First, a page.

A refrigerator cabinet is disclosed having a liner having sidewalls and a rear wall, with a plurality of shelf supports mounted on each sidewall. A bracket is mounted on the rear wall, the bracket being adapted to support one side of a cantilever half shelf at a plurality of different heights. Each shelf support includes a supporting rail having a front portion and a rear portion separated by a gap, each supporting rail (1) being capable of supporting one side of a sliding shelf having a depending stop in the gap and (2) being capable of permitting the sliding shelf to slide forward a travel distance of at least two inches until forward motion is stopped by the depending stop engaging the front portion of the supporting rail, each supporting rail also being capable of supporting one side of a cantilever half shelf having an element cooperating with the front portion of the supporting rail to prevent swinging of the cantilever half shelf.
FIG. 1 is a perspective view of a refrigerator cabinet according to the present invention with a portion of the right wall cut away;
FIG. 2 is a fragmentary elevational view of the left sidewall 18 of the cabinet of FIG. 1;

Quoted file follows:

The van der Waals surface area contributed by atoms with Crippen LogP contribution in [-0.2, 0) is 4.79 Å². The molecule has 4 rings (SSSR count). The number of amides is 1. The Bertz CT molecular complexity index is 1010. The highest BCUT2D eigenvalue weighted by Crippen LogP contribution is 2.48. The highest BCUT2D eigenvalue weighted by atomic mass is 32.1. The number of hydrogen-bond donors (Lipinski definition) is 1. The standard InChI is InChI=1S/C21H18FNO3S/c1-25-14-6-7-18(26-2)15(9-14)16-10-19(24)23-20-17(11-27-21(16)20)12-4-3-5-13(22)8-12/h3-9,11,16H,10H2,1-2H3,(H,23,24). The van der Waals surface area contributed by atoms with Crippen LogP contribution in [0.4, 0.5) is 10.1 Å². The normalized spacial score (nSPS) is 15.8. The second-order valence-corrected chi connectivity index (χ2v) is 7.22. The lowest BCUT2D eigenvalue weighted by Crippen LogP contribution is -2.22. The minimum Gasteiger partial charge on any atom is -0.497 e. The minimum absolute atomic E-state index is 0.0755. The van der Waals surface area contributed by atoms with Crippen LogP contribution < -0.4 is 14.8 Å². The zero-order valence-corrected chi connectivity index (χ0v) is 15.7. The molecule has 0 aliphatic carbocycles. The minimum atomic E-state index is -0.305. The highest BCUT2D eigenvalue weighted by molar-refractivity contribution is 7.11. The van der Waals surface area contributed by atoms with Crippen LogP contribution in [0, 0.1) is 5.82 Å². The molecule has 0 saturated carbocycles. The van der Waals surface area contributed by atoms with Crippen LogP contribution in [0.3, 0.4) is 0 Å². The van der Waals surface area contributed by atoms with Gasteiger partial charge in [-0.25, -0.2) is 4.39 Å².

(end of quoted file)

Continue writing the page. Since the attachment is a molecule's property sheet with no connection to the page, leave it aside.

FIG. 3 is a sectional view taken along line 3--3 of FIG. 2.
FIG. 4 is a perspective view of a sliding shelf for use in the invention.
FIG. 5 is a perspective view of a cantilever half shelf, with clip attached in position, for use in the invention.
FIG. 5A is a fragmentary perspective view of the portion of the cantilever half shelf which engages the rear wall bracket.
FIG. 6 is a perspective view of the clip shown in FIG. 5.
FIG. 6A is a fragmentary top view of the clip shown in FIG. 6.
FIG. 7 is a front elevational view of the rear wall bracket also shown in FIG. 1.
FIG. 8 is a side elevational view of the right side of the bracket of FIG. 7.
FIG. 9 is a sectional view of the bracket of FIG. 7 taken along line 9--9, with a portion of the cantilever half shelf of FIG. 5 attached thereto.
FIG. 10 is a fragmentary perspective view of two shelf supports on one of the sidewalls with two sliding shelves mounted thereon with one shelf in its rearward position and the other shelf in its forward retained position.
FIG. 11 is a fragmentary perspective view of a shelf support on one of the sidewalls with a cantilever half shelf mounted thereon.
Referring to the drawings and particularly FIG. 1, there is shown a refrigerator cabinet 10 having a freezer compartment 12 and a fresh food cooling compartment 14. The fresh food compartment 14 is defined or substantially defined by a liner 16, which is preferably formed or molded plastic.